When I was starting my little agency and the name Webroi first came up, I met some skepticism. A lot of people aren’t marketing to make more money, was one of the arguments. This shocked me a bit, for to me ROI in marketing should be a no brainer. Here’s how.
What ROI should mean in marketing
ROI means return on investment. Positive ROI means getting back a value grater than what you put in. Negative ROI means the opposite – getting back less than you invested. So far so good. The misconception begins when you limit this value to money. Especially when you assume that by value in return it means a dollar amount in return. This may work for the financial industry, where this acronym apparently originated, but for marketing ROI or ROMI(Return of Marketing Investment) this definition short-changes the potential.
ROMI is more than money
Your marketing investment includes money, time (which we all know is money) and possibly some other assets (reputation etc). Your return, however, is interdependent on your goal for the marketing activity. If your goal is sales, then this can be measured in money. If, however, your goal is to raise awareness for a public cause, this can be completely different. It may be volunteers, petition signatures, followers, advocates or sponsors. It can even be press coverage or politicial awareness for lobbying, for all I know. The point is, if you get more of whatever your value is than you invested, then you have positive ROI. If not, It’s negative.
A ROI example
If you have $5 000 dollars to get you 100 new members by 2013 and your Google Analytics account pr 31.12.2012 shows 1000 new members that track to these advertising spendings, then thats a great ROI. Instead of each member costing you $50 dollars they cost you $5. Money saved may not be money earned in this case, but it’s an opportunity to get more for your money. Who doesn’t want that? Wether you’re spending tax payers money or that of your sponsors, investors or your own hard earned cash, I sure hope this is your goal.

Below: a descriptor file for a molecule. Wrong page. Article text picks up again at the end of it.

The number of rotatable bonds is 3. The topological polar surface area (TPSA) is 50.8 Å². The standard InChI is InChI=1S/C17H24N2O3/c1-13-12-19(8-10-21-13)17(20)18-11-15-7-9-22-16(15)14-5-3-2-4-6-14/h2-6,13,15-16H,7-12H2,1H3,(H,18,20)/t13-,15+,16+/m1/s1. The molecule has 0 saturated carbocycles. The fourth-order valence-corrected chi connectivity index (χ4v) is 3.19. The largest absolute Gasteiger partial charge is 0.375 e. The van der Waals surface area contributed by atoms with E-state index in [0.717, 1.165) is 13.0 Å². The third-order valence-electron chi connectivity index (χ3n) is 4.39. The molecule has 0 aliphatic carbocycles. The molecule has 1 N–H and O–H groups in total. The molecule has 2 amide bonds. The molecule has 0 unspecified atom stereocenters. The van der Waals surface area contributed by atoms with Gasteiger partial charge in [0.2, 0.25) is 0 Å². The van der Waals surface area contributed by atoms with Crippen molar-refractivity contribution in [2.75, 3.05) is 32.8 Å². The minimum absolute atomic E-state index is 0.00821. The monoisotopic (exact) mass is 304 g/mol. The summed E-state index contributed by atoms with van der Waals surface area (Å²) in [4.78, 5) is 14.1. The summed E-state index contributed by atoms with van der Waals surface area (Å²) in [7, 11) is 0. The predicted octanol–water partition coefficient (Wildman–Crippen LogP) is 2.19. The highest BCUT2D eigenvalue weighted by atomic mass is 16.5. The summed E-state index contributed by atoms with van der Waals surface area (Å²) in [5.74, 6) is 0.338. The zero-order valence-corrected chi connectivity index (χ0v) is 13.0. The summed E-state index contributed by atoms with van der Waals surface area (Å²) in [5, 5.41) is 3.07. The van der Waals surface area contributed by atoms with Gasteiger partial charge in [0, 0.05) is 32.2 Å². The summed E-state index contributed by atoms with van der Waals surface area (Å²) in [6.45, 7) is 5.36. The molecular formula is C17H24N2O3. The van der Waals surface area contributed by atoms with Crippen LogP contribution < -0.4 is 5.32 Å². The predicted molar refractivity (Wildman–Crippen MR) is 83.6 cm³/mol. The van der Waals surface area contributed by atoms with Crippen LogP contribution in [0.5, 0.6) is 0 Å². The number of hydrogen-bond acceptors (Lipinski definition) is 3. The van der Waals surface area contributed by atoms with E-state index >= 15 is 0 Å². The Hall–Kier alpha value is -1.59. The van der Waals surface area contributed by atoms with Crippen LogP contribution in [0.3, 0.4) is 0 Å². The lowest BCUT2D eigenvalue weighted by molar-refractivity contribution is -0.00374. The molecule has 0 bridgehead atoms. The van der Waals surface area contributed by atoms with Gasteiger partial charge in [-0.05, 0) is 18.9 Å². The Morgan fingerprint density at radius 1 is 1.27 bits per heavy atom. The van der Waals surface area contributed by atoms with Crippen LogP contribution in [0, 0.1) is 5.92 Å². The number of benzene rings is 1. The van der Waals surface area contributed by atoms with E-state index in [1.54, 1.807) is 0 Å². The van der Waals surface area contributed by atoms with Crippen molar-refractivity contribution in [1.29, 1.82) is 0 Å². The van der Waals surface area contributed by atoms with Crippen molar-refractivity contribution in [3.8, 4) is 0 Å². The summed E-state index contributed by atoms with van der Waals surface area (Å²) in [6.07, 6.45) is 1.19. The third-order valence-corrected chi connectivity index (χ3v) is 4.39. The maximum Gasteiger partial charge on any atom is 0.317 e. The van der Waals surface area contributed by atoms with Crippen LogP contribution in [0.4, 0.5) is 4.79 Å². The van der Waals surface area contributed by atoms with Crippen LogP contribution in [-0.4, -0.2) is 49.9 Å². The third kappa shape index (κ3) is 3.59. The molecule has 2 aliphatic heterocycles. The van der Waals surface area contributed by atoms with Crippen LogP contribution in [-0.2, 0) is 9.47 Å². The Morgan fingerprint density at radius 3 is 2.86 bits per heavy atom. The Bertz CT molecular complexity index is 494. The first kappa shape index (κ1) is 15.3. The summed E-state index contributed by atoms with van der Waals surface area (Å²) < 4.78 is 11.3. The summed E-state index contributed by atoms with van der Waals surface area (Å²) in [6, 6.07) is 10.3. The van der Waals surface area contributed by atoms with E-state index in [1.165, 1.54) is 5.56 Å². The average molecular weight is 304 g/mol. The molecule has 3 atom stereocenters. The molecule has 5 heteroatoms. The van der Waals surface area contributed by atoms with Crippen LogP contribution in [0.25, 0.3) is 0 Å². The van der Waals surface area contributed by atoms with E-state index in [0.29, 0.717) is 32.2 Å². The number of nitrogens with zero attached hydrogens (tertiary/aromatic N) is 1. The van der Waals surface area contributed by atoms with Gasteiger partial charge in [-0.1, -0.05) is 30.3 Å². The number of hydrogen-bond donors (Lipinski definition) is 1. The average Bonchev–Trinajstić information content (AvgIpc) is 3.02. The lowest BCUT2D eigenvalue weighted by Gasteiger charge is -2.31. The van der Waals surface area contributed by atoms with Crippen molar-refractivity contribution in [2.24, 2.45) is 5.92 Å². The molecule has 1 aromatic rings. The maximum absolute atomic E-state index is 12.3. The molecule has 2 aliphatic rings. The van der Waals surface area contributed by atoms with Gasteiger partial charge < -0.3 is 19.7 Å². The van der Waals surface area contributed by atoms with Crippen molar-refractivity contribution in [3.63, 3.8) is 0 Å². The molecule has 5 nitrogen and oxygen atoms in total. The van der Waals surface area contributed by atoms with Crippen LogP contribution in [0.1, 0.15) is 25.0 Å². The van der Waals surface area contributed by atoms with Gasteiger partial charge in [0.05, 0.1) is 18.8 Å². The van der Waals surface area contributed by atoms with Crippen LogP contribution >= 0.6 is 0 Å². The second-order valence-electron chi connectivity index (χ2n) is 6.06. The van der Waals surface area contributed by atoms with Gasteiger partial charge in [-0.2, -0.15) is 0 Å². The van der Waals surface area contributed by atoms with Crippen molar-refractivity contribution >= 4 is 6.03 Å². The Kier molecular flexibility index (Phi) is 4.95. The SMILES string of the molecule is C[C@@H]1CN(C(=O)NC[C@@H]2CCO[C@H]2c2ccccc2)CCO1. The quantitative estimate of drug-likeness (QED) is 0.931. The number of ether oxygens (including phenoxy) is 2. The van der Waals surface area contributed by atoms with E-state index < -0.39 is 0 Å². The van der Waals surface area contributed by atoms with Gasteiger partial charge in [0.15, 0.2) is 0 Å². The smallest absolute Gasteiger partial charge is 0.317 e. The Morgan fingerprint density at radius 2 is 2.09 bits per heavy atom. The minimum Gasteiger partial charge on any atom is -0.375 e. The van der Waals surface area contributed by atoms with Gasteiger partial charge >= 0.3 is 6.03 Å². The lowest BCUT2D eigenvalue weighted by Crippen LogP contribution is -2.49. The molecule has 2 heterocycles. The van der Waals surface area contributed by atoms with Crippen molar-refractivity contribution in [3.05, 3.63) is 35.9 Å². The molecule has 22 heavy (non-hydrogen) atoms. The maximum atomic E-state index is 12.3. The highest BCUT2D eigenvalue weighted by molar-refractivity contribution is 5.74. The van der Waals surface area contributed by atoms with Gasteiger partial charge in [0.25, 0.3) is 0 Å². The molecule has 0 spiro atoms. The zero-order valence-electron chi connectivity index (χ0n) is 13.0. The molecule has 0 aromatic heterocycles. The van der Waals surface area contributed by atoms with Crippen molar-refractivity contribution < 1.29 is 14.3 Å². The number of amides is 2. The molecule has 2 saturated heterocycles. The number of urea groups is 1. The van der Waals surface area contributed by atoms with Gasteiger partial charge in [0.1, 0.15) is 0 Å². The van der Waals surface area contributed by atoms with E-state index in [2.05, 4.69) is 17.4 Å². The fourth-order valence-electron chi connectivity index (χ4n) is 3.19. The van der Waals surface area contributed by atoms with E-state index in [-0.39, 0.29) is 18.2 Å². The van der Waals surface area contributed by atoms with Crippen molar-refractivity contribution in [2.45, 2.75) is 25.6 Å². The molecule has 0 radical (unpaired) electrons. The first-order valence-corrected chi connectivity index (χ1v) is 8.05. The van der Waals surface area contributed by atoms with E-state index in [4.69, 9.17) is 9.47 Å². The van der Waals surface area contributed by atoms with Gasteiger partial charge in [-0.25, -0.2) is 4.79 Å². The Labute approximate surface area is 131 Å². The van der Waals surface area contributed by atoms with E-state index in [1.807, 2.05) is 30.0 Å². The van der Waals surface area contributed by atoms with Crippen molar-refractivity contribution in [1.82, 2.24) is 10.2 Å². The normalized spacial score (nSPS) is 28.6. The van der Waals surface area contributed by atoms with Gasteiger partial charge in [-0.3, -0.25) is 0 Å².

The nature of the marketing beast
Now think about the nature of marketing in general: Hasn’t the whole point of marketing always been to get more back than you invested? Although it’s harder to measure in most traditional media than it is on the Internet, the goal has always been positive ROI. Why else bother?
3 simple steps to web marketing ROI:
- Set SMART goals. Smart stands for Specific, measurable, attainable, relevant and time-bound. Without this you can’t measure to find out the ROI. Remember, It’s better to start with a goal you have to adjust than no goal at all – intelligent “guestimation” is allowed until the numbers are in.
- Get ready to measure right from the start. Make sure your website is hooked up to an Analytics tool like Google Analytics (free) and that it is set up to measure on what your goals are. It’s no point in counting visitors when what you need to know is how many signed the membership form, for example. Even if you have others doing the work for you I strongly recommend to learn to understand your own data. The ad agency and your IT department are not looking for the same things as you are in the data.
- Optimize your optimizations. Do more of what works, less of what does not. If someone else is doing the marketing for you, make sure they do this. Ask questions based on the data in your analytics. Good web marketing for ROI isn’t just a campaign effort but a continuing process. That’s what gives the great opportunities for continual improvement, just getting better and better.
So, what gives you marketing ROI?
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Why, thank you for that inspiration! I’m passionate about the subject, so it’s all from the heart.
All the best,